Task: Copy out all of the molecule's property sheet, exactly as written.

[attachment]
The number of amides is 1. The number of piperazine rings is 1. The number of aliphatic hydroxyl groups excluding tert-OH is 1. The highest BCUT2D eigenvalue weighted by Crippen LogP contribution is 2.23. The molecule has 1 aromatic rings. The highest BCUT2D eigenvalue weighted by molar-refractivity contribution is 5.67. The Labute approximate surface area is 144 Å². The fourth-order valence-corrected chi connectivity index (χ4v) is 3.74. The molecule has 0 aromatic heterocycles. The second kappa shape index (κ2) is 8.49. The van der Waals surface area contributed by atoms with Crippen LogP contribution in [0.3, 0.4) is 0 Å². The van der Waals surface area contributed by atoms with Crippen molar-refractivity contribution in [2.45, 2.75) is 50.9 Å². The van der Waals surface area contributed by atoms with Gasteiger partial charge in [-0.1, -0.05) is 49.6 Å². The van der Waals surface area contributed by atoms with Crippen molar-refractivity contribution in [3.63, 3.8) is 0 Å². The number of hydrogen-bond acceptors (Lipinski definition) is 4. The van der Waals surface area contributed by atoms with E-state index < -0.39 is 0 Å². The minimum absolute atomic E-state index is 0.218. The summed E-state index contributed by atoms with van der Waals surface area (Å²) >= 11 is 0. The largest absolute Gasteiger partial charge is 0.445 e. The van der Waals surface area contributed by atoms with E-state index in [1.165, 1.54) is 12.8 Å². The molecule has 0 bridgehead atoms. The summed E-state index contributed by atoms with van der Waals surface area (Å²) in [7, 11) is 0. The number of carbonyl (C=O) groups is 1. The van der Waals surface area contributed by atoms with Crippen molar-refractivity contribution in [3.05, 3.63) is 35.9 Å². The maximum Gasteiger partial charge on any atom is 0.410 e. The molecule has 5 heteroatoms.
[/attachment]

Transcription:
The number of amides is 1. The number of piperazine rings is 1. The number of aliphatic hydroxyl groups excluding tert-OH is 1. The highest BCUT2D eigenvalue weighted by Crippen LogP contribution is 2.23. The molecule has 1 aromatic rings. The highest BCUT2D eigenvalue weighted by molar-refractivity contribution is 5.67. The Labute approximate surface area is 144 Å². The fourth-order valence-corrected chi connectivity index (χ4v) is 3.74. The molecule has 0 aromatic heterocycles. The second kappa shape index (κ2) is 8.49. The van der Waals surface area contributed by atoms with Crippen LogP contribution in [0.3, 0.4) is 0 Å². The van der Waals surface area contributed by atoms with Crippen molar-refractivity contribution in [2.45, 2.75) is 50.9 Å². The van der Waals surface area contributed by atoms with Gasteiger partial charge in [-0.1, -0.05) is 49.6 Å². The van der Waals surface area contributed by atoms with Crippen molar-refractivity contribution in [3.63, 3.8) is 0 Å². The number of hydrogen-bond acceptors (Lipinski definition) is 4. The van der Waals surface area contributed by atoms with E-state index < -0.39 is 0 Å². The minimum absolute atomic E-state index is 0.218. The summed E-state index contributed by atoms with van der Waals surface area (Å²) >= 11 is 0. The largest absolute Gasteiger partial charge is 0.445 e. The van der Waals surface area contributed by atoms with E-state index in [1.165, 1.54) is 12.8 Å². The molecule has 0 bridgehead atoms. The summed E-state index contributed by atoms with van der Waals surface area (Å²) in [7, 11) is 0. The number of carbonyl (C=O) groups is 1. The van der Waals surface area contributed by atoms with Crippen molar-refractivity contribution in [3.05, 3.63) is 35.9 Å². The maximum Gasteiger partial charge on any atom is 0.410 e. The molecule has 5 heteroatoms.